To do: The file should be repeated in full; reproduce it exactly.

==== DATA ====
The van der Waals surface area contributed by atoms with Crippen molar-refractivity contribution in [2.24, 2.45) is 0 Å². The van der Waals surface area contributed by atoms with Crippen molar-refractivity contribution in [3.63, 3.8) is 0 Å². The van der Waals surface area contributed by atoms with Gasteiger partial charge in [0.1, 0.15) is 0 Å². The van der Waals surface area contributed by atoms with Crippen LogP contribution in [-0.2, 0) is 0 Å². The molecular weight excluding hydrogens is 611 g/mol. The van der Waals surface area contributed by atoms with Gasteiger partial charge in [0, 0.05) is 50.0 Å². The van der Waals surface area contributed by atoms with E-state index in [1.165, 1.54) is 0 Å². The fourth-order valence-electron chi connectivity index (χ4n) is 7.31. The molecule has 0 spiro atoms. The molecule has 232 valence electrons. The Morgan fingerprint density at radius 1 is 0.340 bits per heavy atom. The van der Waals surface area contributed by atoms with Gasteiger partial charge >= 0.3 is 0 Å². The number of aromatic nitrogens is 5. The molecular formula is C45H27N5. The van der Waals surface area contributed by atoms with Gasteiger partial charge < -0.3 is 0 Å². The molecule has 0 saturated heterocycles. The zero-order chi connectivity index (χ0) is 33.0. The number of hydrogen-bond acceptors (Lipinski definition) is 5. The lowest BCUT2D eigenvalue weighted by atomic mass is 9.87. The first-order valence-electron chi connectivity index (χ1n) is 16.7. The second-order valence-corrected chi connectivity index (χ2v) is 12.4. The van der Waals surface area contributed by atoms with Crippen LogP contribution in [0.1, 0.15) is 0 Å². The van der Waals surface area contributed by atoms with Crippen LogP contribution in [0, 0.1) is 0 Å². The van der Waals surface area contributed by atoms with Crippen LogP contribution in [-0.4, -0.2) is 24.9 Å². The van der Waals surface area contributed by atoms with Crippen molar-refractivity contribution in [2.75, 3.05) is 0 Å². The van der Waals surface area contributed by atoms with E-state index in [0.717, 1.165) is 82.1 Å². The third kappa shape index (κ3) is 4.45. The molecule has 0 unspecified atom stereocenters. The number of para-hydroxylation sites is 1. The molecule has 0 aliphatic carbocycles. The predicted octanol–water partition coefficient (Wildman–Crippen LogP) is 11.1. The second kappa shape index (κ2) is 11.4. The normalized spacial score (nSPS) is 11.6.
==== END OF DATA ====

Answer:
The van der Waals surface area contributed by atoms with Crippen molar-refractivity contribution in [2.24, 2.45) is 0 Å². The van der Waals surface area contributed by atoms with Crippen molar-refractivity contribution in [3.63, 3.8) is 0 Å². The van der Waals surface area contributed by atoms with Gasteiger partial charge in [0.1, 0.15) is 0 Å². The van der Waals surface area contributed by atoms with Crippen LogP contribution in [-0.2, 0) is 0 Å². The molecular weight excluding hydrogens is 611 g/mol. The van der Waals surface area contributed by atoms with Gasteiger partial charge in [0, 0.05) is 50.0 Å². The van der Waals surface area contributed by atoms with E-state index in [1.165, 1.54) is 0 Å². The fourth-order valence-electron chi connectivity index (χ4n) is 7.31. The molecule has 0 spiro atoms. The molecule has 232 valence electrons. The Morgan fingerprint density at radius 1 is 0.340 bits per heavy atom. The van der Waals surface area contributed by atoms with Gasteiger partial charge >= 0.3 is 0 Å². The number of aromatic nitrogens is 5. The molecular formula is C45H27N5. The van der Waals surface area contributed by atoms with Gasteiger partial charge < -0.3 is 0 Å². The molecule has 0 saturated heterocycles. The zero-order chi connectivity index (χ0) is 33.0. The number of hydrogen-bond acceptors (Lipinski definition) is 5. The lowest BCUT2D eigenvalue weighted by atomic mass is 9.87. The first-order valence-electron chi connectivity index (χ1n) is 16.7. The second-order valence-corrected chi connectivity index (χ2v) is 12.4. The van der Waals surface area contributed by atoms with Crippen LogP contribution in [0.1, 0.15) is 0 Å². The van der Waals surface area contributed by atoms with Crippen LogP contribution in [0, 0.1) is 0 Å². The van der Waals surface area contributed by atoms with Crippen LogP contribution in [-0.4, -0.2) is 24.9 Å². The van der Waals surface area contributed by atoms with Crippen molar-refractivity contribution in [2.75, 3.05) is 0 Å². The van der Waals surface area contributed by atoms with E-state index in [0.717, 1.165) is 82.1 Å². The third kappa shape index (κ3) is 4.45. The molecule has 0 unspecified atom stereocenters. The number of para-hydroxylation sites is 1. The molecule has 0 aliphatic carbocycles. The predicted octanol–water partition coefficient (Wildman–Crippen LogP) is 11.1. The second kappa shape index (κ2) is 11.4. The normalized spacial score (nSPS) is 11.6.